Jefferys Taylor (1792–1853) (often incorrectly cited as Jeffery) is the author of Harry’s Holiday or The Doings of One Who had Nothing to Do, The Little Historians (3 volumes), and Ralph Richards, the Miser in addition to Aesop in Rhyme, with some originals and more. His writings date from the 1820s and were geared toward children.[Read more…] about Jefferys Taylor
[Read more…] about The Frog and The Ox
A frog inflates itself bragging he can be as big as an ox or bull. Too big, too bad. Pop.
Conceit may lead to self-destruction.
[Read more…] about The Two Pots
Two pots, metal and clay, float down a waterway. The metal pot asks the clay to be close; the clay demurs fearing breakage.
Equals make the best friends.
Throughout history fables have been a popular method of giving instruction. Fables contain a short narrative that seeks to illustrate a hidden message. Generally, fables use animals or objects as part of the narrative yet the message is designed to apply to humans. By doing this, the fabulist is not perceived as the teacher and this reduces any bias the listeners might have against the person. The most famous fabulist would be Aesop who most date around 620 B.C. Many fables are attributed to Aesop, but it’s unclear how many he actually wrote; indeed, his historical existence as a person is under question. I’ve collected many of them here for your enjoyment. A number of translations were found and the fables collected. Several different translations and interpretations of the same fable may be found on many of the pages here; including, now and again, a simplified version I wrote.[Read more…] about Aesop’s Fables Home Page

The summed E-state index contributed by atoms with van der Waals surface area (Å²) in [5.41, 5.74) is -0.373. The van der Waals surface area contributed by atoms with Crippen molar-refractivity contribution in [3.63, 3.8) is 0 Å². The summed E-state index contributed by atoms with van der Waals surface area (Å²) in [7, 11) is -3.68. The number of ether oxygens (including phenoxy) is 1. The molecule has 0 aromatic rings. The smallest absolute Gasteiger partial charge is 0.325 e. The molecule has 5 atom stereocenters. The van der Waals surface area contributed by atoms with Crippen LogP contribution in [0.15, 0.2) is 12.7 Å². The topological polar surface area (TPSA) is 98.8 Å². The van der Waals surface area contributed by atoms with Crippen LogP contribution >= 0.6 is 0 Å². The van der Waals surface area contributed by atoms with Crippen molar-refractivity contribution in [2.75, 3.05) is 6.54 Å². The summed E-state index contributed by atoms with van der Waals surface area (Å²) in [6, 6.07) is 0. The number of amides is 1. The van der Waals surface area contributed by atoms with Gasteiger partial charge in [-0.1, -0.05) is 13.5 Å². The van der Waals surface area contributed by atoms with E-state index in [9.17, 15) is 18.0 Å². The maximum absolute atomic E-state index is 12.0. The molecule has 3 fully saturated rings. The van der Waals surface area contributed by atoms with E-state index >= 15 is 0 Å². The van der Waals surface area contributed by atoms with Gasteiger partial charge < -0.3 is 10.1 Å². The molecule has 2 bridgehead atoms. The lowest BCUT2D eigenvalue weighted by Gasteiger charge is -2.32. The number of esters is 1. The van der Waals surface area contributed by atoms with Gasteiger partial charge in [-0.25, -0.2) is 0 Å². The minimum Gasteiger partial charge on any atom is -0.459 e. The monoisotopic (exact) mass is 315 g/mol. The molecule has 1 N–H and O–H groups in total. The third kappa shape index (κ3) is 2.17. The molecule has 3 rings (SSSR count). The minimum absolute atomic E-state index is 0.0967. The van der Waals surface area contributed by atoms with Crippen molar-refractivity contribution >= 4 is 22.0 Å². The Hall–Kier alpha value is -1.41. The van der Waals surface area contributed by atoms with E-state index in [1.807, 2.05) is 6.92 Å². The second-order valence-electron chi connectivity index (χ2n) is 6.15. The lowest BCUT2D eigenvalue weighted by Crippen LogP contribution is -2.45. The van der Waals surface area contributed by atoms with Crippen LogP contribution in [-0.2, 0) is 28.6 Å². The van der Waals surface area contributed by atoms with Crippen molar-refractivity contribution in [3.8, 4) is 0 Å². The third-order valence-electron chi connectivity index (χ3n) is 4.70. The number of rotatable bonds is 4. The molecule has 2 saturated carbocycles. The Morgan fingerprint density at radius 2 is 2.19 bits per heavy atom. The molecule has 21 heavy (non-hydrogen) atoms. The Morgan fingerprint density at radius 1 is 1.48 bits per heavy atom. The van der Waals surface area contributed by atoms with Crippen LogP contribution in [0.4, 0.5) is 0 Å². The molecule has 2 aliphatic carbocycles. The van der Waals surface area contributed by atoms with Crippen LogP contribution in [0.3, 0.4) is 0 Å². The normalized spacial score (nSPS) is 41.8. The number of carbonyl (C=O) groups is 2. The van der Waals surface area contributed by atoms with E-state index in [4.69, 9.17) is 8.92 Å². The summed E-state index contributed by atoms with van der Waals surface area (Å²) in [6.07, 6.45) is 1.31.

[Read more…] about The Gold Pin and The Nail
A lost gold pin was trying to convince a nail if its importance. Nail pointed out the pin could be done without but without the nail things fall apart.
[Read more…] about Aesop’s Trial
Aesop was on trial for animal libel. The animals eventually agreed his writings were correct so Aesop was freed.